RICHARD WALKER / RWALKER@STARBULLETIN.COM
University of Hawaii quarterback Colt Brennan talked with reporters yesterday in the UH athletic complex.
Travel agencies bowled over
Demand is high as UH fans snap up tickets and make arrangements to attend the game
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Some travel agencies were bombarded with phone calls from University of Hawaii fans yesterday as hundreds made plans to fly to New Orleans to support the Warriors in the Sugar Bowl.
Travel packages from Honolulu to New Orleans for the New Year's Day game ranged from $2,000 to $3,500 and were going quickly, according to the major travel companies.
Hawaiian Airlines is looking at chartering an aircraft. Boyd Gaming Corp. is even looking at creating charter flights from Las Vegas to Louisiana, where it owns some casinos.
Meanwhile, season-ticket holders snapped up about 5,000 Sugar Bowl tickets yesterday. The university and the University of Georgia each have 17,500 tickets to sell.
But university officials encourage the loyal fans to get theirs before tickets go on sale to the public on Thursday.
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RICHARD WALKER / RWALKER@STARBULLETIN.COM
Ticket sales for the University of Hawaii Warriors' Bowl Championship Series game at the Sugar Bowl in New Orleans were strong yesterday at the Stan Sheriff Center box office. Here, Dennis Feinberg purchased two tickets for the game.
Some isle travel agencies were slammed with phone calls and e-mails yesterday from hundreds of University of Hawaii fans wanting to go to the Sugar Bowl.
"Our phones are ringing off the hook," said Kehau Amorin, special-projects manager at Panda Travel Inc.
Scores of UH fans purchased packages for the New Year's Day game in New Orleans yesterday that ranged from $2,000 to $3,500 by some travel agencies such as Panda Travel, Regal Travel Inc. and Vacations-Hawaii.
Vacations-Hawaii sold 100 packages in 10 minutes, according to spokesman Rob Stillwell of Boyd Gaming Corp. Packages were offered at $1,999 per person, which covers airfare, game ticket and hotel.
Boyd Gaming Corp. has some hotels in Louisiana, such as Treasure Chest Casino. Some people are planning to stay at one of Boyd's other properties, Sam's Town Shreveport, located about four hours away from New Orleans.
Boyd Gaming Corp. is working on additional packages, Stillwell said, noting that it is looking into creating charter flights from Las Vegas to New Orleans.
Ray Miyashiro, president of Regal Travel, said it sold out on its first and second packages at a maximum of $2,700 and $3,500, respectively. The packages include airfare, ground transportation, hotel and ticket.
Miyashiro did not have figures available yesterday of how many packages were sold.
The first package, with United Airlines, was offered solely to in-house clients Sunday. The second package, with Northwest Airlines, was offered yesterday to the public at $3,500, an $800 increase from the day before due to a spike in hotel and air fares. "It's a demand item," Miyashiro said.
Panda Travel sold out on more than 150 packages yesterday at $2,600 each, which covers air, ticket, hotel and ground transportation. Amorin said. More than 600 rooms were blocked at five hotels within the Harrah's Casino area.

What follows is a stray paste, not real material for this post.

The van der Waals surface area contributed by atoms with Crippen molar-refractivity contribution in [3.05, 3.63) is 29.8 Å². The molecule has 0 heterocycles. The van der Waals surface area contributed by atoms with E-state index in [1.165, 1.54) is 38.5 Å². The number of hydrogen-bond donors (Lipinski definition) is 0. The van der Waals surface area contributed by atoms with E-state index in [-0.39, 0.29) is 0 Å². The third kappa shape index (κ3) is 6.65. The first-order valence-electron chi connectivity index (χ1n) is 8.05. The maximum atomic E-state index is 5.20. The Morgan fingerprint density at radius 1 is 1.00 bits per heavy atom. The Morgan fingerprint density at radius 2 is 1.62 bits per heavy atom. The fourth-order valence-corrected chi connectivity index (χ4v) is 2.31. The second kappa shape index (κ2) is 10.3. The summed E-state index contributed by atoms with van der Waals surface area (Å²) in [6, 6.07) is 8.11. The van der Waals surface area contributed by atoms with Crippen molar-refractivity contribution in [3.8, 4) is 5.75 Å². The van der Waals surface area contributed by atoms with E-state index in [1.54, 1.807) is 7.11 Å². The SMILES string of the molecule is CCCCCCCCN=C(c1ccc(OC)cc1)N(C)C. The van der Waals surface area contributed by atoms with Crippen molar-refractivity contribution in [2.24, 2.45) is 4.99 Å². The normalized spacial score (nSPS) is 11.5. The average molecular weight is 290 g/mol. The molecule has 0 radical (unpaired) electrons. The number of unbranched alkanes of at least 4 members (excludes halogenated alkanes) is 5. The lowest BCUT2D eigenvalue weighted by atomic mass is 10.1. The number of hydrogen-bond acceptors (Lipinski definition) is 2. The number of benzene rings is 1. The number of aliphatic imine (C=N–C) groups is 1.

One of their first customers waited at the agency's Kapahulu Avenue office at 6:45 a.m. yesterday. Panda Travel was also bombarded with hundreds of e-mails inquiring about their packages.
Amorin said Panda is working with mainland charter companies to see if they can arrange charter flights to New Orleans. "Our goal is to take as many people as possible," she said.
Patrick Dugan of McNeil Wilson Communications said Hawaiian Airlines is also looking into whether it can charter a flight. It is traditionally the busiest time to travel, Dugan said: "They're seeing what aircraft is available."
Hawaiian Airlines is expected to know in a couple of days whether it can charter a flight. Aloha Airlines will not offer a charter because of a lack of planes, said spokesman Stu Glauberman.
While many are turning to travel agencies to arrange their trip to New Orleans, some are taking it upon themselves to make arrangements.
East Honolulu resident Ira Gordon, a 40-year fan of the Warriors, booked his flight with Delta Airlines soon after UH beat Washington Saturday night. He also made arrangements to stay at the Embassy Suites Hotel, located within a mile of the Louisiana Superdome.
Costs for the New Orleans trip fell within the $3,500 range. Gordon said he plans to split hotel costs with friend Wayne Sasaki.
Incidentally, Gordon, 61, was born in Georgia, and his wife attended the University of Georgia. When asked if he had any mixed emotions on which team to support in the Sugar Bowl, he replied, "Not at all."
Season-ticket holders start sales off on a brisk note
About 5,000 tickets to the 2008 Allstate Sugar Bowl in New Orleans had been sold to season-ticket holders as of 6 p.m. yesterday, according to a University of Hawaii spokesman.
With the university allotted 17,500 tickets, spokesman Derek Inouchi encouraged season-ticket holders to purchase tickets as soon as possible as they are on pace to sell out by Thursday, when ticket sales open to the public.
Ticket costs range from $125 to $145. According to the Hawaii athletic department's Web site, priority is given to Koa Anuenue sport-package patrons and UH corporate sponsors, and to 22,800 season-ticket holders based on their 2007-2008 premium seat contributions for all UH sports combined.
For more information on UH ticket sales for the Sugar Bowl, go to www.hawaiiathletics.com.